New Zealand landscapes are shocking, so beautiful, that they unsettle. You can't get used to them. My dad, incredulous, said, "Every time you get up, you want to take another photo." My mum reached out to run her hands over tree trunks, in awe of them; a blend of arctic and tropical, mangrove-esque shrubs with icy lime growths of lichen. I sat in the navigator's seat, my bubble pouch of charms thrown up on the dashboard with my feet. Every few hours, I'd pass back Lucas Pawpaw Ointment for any chapped lips or cuticles.
We stayed at a different campsite every night, tracking south for 3,000 kilometers. I woke up each morning frozen, trying to work out where I was, my sister's feet in my face and the windows fogged up with the last of New Zealand's winter. Eventually the only way to orientate myself was to blearily shove my feet in my brother's Ugg boots, trek to the latest in a series of campground toilets, and wash my face.
I set my wash bag up in wooden cabins built in the '70s, still flaunting the orange curtains to prove it, at huge rows of sinks that looked like they were made for summer camp. At night I followed old, beloved routines, the same ones that I do at five in the morning, stumbling home from a raucous night out in Berlin, the ones I can do in my sleep. With my eyes closed, rinsing my face, my wife could have been in the next room. In the bathroom, my sister and I stood at the sink together, mutely passing toothpaste and cleansers back and forth. The bathrooms with paper towels were the best: something to pat your face dry with.
My skin hesitated, then bloomed in the cool beginnings of New Zealand's spring. One week in, I left my stronger exfoliators — the lactic acid, the Paula's Choice 2 percent BHA liquid — buried at the bottom of my bag. I didn't have to fight off the grime of the city at the end of every night; instead, I relied on my sunscreen and cleansers, going to bed fresh, waking up each morning to add a layer of protection. I stopped wearing makeup, for the most part, though I used Glossier's Priming Moisturizer as religiously as ever. Nothing else, not even tap water stolen from a glacier, can soothe the redness of my skin.
In Punakaiki, my siblings and I pelted over rocks and threw ourselves into the Tasman Sea, my sisters like washed-up sprites, my brother yelping after waves. We sat on the sand with foam gathering around our waists and the high Jurassic cliff faces above us. Later, I patted in Kiehl's Daily Reviving Oil, sunflower yellow with the comforting smells of ginger and turmeric, which billowed over the deep cleanse of the sea and countered the drying tendency salt has on my face. The next morning, my sister stared at herself in the mirror, outraged at the two pimples that had blossomed overnight. Nelsons Acne Gel is one of the few homeopathic treatments I trust; it was recently unexpectedly and tragically discontinued. I handed my last tube over, wordless and bitter.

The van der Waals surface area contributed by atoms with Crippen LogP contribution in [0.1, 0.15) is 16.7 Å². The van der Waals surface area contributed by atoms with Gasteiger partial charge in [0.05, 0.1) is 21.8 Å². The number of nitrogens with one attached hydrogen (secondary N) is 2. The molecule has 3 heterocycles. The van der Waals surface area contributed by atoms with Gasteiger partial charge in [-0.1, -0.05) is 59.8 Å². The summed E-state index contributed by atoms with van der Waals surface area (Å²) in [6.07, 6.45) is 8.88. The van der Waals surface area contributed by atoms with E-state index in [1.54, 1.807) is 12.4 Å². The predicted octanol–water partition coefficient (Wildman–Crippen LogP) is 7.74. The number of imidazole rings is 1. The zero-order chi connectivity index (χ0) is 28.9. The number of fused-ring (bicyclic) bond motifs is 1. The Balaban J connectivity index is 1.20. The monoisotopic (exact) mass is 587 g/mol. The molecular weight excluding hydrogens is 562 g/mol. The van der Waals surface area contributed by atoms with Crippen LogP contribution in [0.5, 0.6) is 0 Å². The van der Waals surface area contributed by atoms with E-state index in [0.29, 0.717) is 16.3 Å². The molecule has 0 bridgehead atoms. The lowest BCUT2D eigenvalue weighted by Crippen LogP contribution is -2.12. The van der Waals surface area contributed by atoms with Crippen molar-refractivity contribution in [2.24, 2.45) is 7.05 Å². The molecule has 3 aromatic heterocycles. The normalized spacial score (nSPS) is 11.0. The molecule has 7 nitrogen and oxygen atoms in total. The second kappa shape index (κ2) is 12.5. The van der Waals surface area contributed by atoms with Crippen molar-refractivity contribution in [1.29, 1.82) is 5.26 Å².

We stopped for two nights in a holiday park at the base of Franz Josef Glacier. We were too tired to drive anymore, too tired even to embark on another hike. We spent a day sleeping and ducking into a supermarket for fresh supplies. Overhanging the park was the sheer slope of the mountains, palm trees framed against a rain forest, snowy peaks, and then a block of ice. "It looks fake," Mum said, and took another photo.
My sister and I sat silently in the motor home wearing Korean sheet masks — Pure Essence Avocado, which set my cheeks soft, and Acai Berry for her, chosen for its bright package. I wrote an essay for university about Saint Constance. My sister hummed to herself and fell asleep. Every now and then, we accidentally frightened each other with our paper-clad faces.
The next morning, the six of us hiked around Franz Josef Glacier. There were great slabs of rock with edges so sharp and surfaces so flat that Mum said it was as though a bulldozer had crashed through them. They gave way to a milky river, the water on the blue side of gray-white, like cold eggshell. I wanted to wash my face in it; I wondered what its pH balance was. We wound our way up to the glacier at the head of the valley. It was twenty square kilometers at the top and contained, in any case, hues of blue, squares and thin sly rectangles of light. My family watched for a little while, our skin smooth and shining in the beam of the glacier, and then we walked back home.
Mikaella Clements is an Australian writer who lives in Berlin. Find her online at mikaellaclements.com.